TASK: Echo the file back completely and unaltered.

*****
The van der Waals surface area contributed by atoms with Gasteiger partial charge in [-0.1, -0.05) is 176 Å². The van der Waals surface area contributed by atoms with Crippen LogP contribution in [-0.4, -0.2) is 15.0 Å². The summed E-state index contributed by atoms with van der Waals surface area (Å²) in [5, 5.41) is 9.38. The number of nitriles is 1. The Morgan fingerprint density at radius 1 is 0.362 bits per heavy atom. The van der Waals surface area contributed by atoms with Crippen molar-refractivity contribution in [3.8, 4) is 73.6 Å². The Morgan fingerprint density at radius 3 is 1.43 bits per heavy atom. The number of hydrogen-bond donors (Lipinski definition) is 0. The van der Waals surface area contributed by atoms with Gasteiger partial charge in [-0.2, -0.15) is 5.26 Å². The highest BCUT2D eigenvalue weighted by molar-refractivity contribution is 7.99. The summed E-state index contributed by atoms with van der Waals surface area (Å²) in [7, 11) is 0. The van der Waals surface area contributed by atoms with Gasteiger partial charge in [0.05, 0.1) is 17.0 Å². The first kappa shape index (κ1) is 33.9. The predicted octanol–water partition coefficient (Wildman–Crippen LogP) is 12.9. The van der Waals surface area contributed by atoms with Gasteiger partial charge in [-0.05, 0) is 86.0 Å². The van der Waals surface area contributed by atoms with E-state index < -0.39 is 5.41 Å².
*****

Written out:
The van der Waals surface area contributed by atoms with Gasteiger partial charge in [-0.1, -0.05) is 176 Å². The van der Waals surface area contributed by atoms with Crippen LogP contribution in [-0.4, -0.2) is 15.0 Å². The summed E-state index contributed by atoms with van der Waals surface area (Å²) in [5, 5.41) is 9.38. The number of nitriles is 1. The Morgan fingerprint density at radius 1 is 0.362 bits per heavy atom. The van der Waals surface area contributed by atoms with Crippen molar-refractivity contribution in [3.8, 4) is 73.6 Å². The Morgan fingerprint density at radius 3 is 1.43 bits per heavy atom. The number of hydrogen-bond donors (Lipinski definition) is 0. The van der Waals surface area contributed by atoms with Gasteiger partial charge in [-0.2, -0.15) is 5.26 Å². The highest BCUT2D eigenvalue weighted by molar-refractivity contribution is 7.99. The summed E-state index contributed by atoms with van der Waals surface area (Å²) in [7, 11) is 0. The van der Waals surface area contributed by atoms with Gasteiger partial charge in [0.05, 0.1) is 17.0 Å². The first kappa shape index (κ1) is 33.9. The predicted octanol–water partition coefficient (Wildman–Crippen LogP) is 12.9. The van der Waals surface area contributed by atoms with Gasteiger partial charge in [-0.05, 0) is 86.0 Å². The van der Waals surface area contributed by atoms with E-state index < -0.39 is 5.41 Å².